US Air Force plane crashes, all on board survive
DOVER AIR FORCE BASE, Delaware, Apr 3 (Reuters) A US Air Force C-5 Galaxy cargo plane crashed and broke apart short of the runway at Dover Air Force Base in Delaware today but all 17 people on board survived, the Air Force said.
There was no precise information about injuries but many of those on the plane were taken to hospital, Air Force spokesman Capt. John Sheets said. There were 14 crew members and three civilian contractors on board, he said.
The plane took off from Dover and was due to fly to US Naval Station Rota in Spain before heading to Kuwait. It encountered trouble once in the air and returned to the base, crashing as it tried to land.
''After taking off there was some type of in-flight emergency, and when it returned to the base it landed short of the runway,'' said Sheets, a spokesman at Scott Air Force Base, which is affiliated with the Dover base.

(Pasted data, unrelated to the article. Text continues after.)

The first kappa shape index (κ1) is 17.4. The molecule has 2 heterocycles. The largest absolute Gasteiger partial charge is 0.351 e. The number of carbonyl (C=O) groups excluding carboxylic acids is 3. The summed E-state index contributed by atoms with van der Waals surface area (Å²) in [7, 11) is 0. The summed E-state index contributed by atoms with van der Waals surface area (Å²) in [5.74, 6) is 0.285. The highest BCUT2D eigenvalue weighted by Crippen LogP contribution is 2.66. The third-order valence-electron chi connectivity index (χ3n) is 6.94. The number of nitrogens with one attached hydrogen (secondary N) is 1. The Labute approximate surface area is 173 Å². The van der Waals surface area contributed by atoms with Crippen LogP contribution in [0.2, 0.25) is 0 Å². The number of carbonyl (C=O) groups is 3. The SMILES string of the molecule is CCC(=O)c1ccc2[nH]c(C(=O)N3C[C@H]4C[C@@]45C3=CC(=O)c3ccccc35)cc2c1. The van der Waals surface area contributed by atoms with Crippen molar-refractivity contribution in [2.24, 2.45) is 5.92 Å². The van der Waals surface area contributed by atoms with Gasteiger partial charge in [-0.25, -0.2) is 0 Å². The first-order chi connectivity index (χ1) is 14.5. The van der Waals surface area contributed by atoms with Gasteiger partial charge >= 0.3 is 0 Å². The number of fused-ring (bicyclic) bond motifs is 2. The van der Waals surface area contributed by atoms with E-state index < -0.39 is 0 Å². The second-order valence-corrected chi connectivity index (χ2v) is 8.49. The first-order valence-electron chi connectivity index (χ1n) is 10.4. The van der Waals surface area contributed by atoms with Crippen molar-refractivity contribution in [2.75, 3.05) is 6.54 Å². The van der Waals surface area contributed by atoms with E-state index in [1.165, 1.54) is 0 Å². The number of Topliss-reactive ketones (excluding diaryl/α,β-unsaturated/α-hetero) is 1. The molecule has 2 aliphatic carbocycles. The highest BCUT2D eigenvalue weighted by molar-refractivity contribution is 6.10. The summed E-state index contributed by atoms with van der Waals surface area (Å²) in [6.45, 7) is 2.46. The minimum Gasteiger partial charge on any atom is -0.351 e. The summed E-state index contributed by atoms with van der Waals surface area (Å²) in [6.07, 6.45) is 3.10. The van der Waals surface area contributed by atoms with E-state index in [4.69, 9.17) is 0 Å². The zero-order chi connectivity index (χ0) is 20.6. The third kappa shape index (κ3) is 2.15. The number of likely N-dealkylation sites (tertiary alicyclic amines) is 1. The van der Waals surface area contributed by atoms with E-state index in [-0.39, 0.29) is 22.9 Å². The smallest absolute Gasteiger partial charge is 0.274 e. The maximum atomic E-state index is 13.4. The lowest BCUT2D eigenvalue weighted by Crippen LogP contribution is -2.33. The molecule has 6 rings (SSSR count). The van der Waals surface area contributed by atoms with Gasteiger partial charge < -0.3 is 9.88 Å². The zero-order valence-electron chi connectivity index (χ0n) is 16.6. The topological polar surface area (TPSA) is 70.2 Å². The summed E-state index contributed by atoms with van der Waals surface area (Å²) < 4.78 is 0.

The plane lay on a field few hundred yards (metres) from the runway, with the cockpit broken away and a wing damaged.
The tail section was about 200 yards (metres) from the rest of the plane, near a building. Rescue workers sprayed the plane with protective foam and there was an odor of jet fuel in the air, but no sign of fire was evident.
The weather at the base was reported as partly cloudy with winds of 7 mph.
The C-5, made by Lockheed Martin, is the biggest plane in the Air Force and one of the largest in the world.
It is used for large shipments of cargo around the globe, with a capacity to carry loads such as two M1 battle tanks or six Apache helicopters with their engines removed, and normally flies with a crew of seven.
The plane has four engines, made by General Electric.
The Dover base has the US military's largest and busiest air-freight terminal and the service flies missions to more than 100 countries, according to the base Web site.
REUTERS TM BS2201